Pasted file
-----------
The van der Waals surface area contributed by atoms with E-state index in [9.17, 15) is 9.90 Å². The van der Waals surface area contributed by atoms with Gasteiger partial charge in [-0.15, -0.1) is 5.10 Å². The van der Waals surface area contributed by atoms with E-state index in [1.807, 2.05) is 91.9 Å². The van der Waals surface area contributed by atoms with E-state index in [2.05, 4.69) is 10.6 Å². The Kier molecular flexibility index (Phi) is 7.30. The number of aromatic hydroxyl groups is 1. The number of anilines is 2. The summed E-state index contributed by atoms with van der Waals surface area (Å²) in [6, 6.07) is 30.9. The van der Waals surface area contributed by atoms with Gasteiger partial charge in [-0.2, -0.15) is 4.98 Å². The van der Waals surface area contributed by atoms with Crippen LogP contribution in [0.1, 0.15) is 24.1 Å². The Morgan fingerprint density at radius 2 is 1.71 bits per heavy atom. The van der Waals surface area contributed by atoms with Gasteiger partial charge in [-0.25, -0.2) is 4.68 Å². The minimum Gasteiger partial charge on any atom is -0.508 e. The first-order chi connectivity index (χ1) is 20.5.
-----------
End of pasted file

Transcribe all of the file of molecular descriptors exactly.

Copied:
The van der Waals surface area contributed by atoms with E-state index in [9.17, 15) is 9.90 Å². The van der Waals surface area contributed by atoms with Gasteiger partial charge in [-0.15, -0.1) is 5.10 Å². The van der Waals surface area contributed by atoms with E-state index in [1.807, 2.05) is 91.9 Å². The van der Waals surface area contributed by atoms with E-state index in [2.05, 4.69) is 10.6 Å². The Kier molecular flexibility index (Phi) is 7.30. The number of aromatic hydroxyl groups is 1. The number of anilines is 2. The summed E-state index contributed by atoms with van der Waals surface area (Å²) in [6, 6.07) is 30.9. The van der Waals surface area contributed by atoms with Gasteiger partial charge in [-0.2, -0.15) is 4.98 Å². The van der Waals surface area contributed by atoms with Crippen LogP contribution in [0.1, 0.15) is 24.1 Å². The Morgan fingerprint density at radius 2 is 1.71 bits per heavy atom. The van der Waals surface area contributed by atoms with Gasteiger partial charge in [-0.25, -0.2) is 4.68 Å². The minimum Gasteiger partial charge on any atom is -0.508 e. The first-order chi connectivity index (χ1) is 20.5.